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Danse Macabre (After Holbein)


Linocut print series

30x40 cm each

Observing the series of linocuts Danse Macabre (After Holbein) resembles scrolling through a newsfeed or peeking through windows into intimate living spaces. Danse Macabre (the Dance of Death) is also the title of a series of woodcuts created by Hans Holbein the Younger between 1523 and 1526. Holbein's forty-one woodcuts describe the universality of death in a realistic, symbolic, and allegorical language, through portraits depicting members of various trades and classes. Sloma follows suit. After a comprehensive gathering operation on the web, during which she mapped, coded, and culled information on consumption habits and lifestyles, she compiled a catalogue of designed objects found in domestic settings, presenting a series of spaces and figures with archetypal features: a young woman practicing yoga in her living room; a teenager masturbating in his room; a couple of millennials in an urban loft; a man leaning on a kitchen island; a girl filming herself for TikTok. The figures are immersed in screens and worship electrical appliances and brand names. The monochromatic compositions, the distorted perspective, the visual congestion, and lack of differentiation between the figures and the spaces they occupy, evoke a sense of threat.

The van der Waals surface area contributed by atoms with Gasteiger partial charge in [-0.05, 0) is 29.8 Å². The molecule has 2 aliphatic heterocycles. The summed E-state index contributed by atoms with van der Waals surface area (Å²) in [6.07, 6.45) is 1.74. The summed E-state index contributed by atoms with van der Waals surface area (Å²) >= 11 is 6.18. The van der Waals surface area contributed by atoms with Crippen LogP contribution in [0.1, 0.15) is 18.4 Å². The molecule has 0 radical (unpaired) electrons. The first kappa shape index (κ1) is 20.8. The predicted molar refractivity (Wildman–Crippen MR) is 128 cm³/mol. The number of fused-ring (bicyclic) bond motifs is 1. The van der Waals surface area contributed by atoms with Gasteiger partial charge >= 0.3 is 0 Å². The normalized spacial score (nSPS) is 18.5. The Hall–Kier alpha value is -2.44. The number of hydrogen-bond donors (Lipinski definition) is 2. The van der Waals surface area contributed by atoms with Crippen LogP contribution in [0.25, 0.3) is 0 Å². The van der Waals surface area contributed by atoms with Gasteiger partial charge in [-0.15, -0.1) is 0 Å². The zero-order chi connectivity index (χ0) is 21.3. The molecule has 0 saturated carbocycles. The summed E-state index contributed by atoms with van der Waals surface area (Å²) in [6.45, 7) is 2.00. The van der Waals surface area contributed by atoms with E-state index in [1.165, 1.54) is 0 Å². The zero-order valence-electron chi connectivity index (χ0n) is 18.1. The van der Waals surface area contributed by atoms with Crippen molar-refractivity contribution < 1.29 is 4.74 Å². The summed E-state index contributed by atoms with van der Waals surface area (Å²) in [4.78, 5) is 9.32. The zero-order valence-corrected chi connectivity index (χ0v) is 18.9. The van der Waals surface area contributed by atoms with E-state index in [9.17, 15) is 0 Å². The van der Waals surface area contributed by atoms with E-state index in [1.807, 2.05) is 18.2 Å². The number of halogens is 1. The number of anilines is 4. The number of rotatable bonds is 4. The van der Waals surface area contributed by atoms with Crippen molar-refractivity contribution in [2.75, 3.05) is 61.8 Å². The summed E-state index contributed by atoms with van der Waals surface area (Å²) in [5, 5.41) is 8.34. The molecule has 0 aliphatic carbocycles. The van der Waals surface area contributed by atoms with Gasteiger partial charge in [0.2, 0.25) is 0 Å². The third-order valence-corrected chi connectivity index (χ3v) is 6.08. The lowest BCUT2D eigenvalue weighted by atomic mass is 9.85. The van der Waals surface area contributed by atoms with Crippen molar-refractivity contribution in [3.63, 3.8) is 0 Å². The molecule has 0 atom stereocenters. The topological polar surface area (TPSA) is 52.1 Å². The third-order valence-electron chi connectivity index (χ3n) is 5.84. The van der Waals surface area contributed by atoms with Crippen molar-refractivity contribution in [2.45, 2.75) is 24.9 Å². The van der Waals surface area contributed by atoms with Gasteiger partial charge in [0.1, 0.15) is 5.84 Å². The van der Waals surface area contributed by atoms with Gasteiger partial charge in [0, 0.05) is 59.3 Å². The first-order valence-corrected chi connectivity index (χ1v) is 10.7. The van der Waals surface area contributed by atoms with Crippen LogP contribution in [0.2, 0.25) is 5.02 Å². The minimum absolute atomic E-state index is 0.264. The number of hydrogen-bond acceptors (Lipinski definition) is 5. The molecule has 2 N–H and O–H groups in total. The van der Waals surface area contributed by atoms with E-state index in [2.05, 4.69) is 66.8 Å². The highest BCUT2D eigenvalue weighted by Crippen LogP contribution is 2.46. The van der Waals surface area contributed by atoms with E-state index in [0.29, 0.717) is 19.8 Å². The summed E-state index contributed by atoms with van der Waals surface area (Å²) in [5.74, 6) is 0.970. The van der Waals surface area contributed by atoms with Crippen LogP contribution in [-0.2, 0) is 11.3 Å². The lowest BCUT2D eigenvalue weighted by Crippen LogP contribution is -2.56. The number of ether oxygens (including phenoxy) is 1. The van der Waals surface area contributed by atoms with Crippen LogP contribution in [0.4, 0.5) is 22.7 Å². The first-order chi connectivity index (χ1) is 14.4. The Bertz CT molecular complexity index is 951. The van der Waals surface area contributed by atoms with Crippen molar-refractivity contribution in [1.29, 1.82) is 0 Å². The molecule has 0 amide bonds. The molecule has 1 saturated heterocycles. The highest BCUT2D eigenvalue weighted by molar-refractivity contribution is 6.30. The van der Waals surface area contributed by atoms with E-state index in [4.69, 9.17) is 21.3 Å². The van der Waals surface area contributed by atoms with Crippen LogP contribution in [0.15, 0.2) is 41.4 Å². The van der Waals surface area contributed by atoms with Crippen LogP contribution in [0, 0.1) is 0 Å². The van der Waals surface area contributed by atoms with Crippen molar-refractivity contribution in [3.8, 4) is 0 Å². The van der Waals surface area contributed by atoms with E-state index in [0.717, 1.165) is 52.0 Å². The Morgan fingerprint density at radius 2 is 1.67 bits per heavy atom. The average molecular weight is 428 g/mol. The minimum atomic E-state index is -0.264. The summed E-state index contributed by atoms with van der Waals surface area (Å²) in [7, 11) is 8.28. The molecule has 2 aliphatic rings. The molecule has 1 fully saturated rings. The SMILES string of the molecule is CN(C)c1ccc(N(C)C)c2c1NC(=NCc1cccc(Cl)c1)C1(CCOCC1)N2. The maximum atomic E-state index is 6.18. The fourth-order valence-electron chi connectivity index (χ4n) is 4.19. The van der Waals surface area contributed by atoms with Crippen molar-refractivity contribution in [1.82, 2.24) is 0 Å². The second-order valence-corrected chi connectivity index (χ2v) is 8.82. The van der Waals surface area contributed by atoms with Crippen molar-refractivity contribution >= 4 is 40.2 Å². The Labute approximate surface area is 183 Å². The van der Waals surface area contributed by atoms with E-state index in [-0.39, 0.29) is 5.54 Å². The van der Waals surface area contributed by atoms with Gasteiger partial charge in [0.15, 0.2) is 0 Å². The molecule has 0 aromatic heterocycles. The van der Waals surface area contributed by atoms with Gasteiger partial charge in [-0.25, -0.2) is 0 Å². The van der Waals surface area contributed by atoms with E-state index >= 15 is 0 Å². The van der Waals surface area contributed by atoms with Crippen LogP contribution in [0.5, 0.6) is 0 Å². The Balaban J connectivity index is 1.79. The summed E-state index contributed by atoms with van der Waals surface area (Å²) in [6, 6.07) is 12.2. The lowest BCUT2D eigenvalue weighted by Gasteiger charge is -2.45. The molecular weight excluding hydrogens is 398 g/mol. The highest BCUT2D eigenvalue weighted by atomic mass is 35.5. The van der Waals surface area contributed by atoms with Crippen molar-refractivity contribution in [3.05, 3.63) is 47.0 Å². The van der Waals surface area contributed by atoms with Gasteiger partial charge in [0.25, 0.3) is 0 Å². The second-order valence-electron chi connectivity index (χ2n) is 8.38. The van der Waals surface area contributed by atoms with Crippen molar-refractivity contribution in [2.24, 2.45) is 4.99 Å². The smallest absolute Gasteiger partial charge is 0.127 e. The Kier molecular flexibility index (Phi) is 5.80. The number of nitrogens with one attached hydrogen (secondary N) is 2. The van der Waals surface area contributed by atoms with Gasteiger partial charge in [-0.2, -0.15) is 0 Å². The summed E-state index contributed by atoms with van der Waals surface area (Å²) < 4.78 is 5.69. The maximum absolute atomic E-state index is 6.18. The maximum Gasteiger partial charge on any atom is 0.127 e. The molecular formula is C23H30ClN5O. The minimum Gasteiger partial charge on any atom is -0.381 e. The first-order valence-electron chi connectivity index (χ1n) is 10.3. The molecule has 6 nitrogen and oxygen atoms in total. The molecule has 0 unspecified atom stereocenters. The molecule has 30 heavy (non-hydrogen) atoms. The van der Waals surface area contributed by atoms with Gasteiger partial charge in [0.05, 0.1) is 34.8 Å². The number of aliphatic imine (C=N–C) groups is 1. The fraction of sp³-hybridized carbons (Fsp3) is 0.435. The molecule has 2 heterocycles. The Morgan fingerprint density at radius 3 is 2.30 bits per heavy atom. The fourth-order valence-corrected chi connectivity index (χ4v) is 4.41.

Tali Ben-Nun

Danse Macabre (After Holbein) - The Teenager, 2022, linocut, 30*40 cm 

Danse Macabre (After Holbein) - The Yogist, 2023, linocut, 30*40 cm 

Danse Macabre (After Holbein) - The TikToker, 2023, linocut, 30*40 cm 

Danse Macabre (After Holbein) - The Retiree, 2022, linocut

Danse Macabre (After Holbein) - The Millenials, 2021, linocut, 30*40 cm 

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